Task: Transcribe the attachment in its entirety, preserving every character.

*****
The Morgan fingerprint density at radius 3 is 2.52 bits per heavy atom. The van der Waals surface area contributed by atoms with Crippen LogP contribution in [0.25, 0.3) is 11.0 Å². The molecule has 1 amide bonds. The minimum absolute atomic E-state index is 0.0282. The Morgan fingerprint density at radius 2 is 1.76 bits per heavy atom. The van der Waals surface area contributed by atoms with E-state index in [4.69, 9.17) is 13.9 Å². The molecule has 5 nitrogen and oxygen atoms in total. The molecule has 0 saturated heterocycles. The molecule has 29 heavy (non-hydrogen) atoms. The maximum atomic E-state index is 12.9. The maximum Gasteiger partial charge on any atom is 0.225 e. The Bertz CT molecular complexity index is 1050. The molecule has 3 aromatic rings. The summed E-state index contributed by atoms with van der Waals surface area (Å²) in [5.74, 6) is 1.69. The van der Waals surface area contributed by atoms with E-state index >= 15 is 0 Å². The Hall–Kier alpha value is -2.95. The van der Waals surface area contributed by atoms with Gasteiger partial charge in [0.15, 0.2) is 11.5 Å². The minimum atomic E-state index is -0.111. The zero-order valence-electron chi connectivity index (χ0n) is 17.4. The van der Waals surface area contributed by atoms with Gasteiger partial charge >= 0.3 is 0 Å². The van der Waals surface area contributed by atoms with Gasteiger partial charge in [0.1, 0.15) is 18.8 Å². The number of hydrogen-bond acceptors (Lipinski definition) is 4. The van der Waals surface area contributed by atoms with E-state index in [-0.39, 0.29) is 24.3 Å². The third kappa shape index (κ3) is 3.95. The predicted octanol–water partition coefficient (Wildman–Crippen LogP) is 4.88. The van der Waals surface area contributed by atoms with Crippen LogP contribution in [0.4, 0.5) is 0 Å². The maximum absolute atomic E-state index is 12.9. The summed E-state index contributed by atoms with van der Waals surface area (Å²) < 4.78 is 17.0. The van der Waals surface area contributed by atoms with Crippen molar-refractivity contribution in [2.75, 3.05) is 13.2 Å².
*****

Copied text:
The Morgan fingerprint density at radius 3 is 2.52 bits per heavy atom. The van der Waals surface area contributed by atoms with Crippen LogP contribution in [0.25, 0.3) is 11.0 Å². The molecule has 1 amide bonds. The minimum absolute atomic E-state index is 0.0282. The Morgan fingerprint density at radius 2 is 1.76 bits per heavy atom. The van der Waals surface area contributed by atoms with E-state index in [4.69, 9.17) is 13.9 Å². The molecule has 5 nitrogen and oxygen atoms in total. The molecule has 0 saturated heterocycles. The molecule has 29 heavy (non-hydrogen) atoms. The maximum atomic E-state index is 12.9. The maximum Gasteiger partial charge on any atom is 0.225 e. The Bertz CT molecular complexity index is 1050. The molecule has 3 aromatic rings. The summed E-state index contributed by atoms with van der Waals surface area (Å²) in [5.74, 6) is 1.69. The van der Waals surface area contributed by atoms with E-state index >= 15 is 0 Å². The Hall–Kier alpha value is -2.95. The van der Waals surface area contributed by atoms with Gasteiger partial charge in [0.15, 0.2) is 11.5 Å². The minimum atomic E-state index is -0.111. The zero-order valence-electron chi connectivity index (χ0n) is 17.4. The van der Waals surface area contributed by atoms with Gasteiger partial charge >= 0.3 is 0 Å². The van der Waals surface area contributed by atoms with Gasteiger partial charge in [0.1, 0.15) is 18.8 Å². The number of hydrogen-bond acceptors (Lipinski definition) is 4. The van der Waals surface area contributed by atoms with E-state index in [-0.39, 0.29) is 24.3 Å². The third kappa shape index (κ3) is 3.95. The predicted octanol–water partition coefficient (Wildman–Crippen LogP) is 4.88. The van der Waals surface area contributed by atoms with Crippen LogP contribution in [0.4, 0.5) is 0 Å². The maximum absolute atomic E-state index is 12.9. The summed E-state index contributed by atoms with van der Waals surface area (Å²) < 4.78 is 17.0. The van der Waals surface area contributed by atoms with Crippen molar-refractivity contribution in [2.75, 3.05) is 13.2 Å².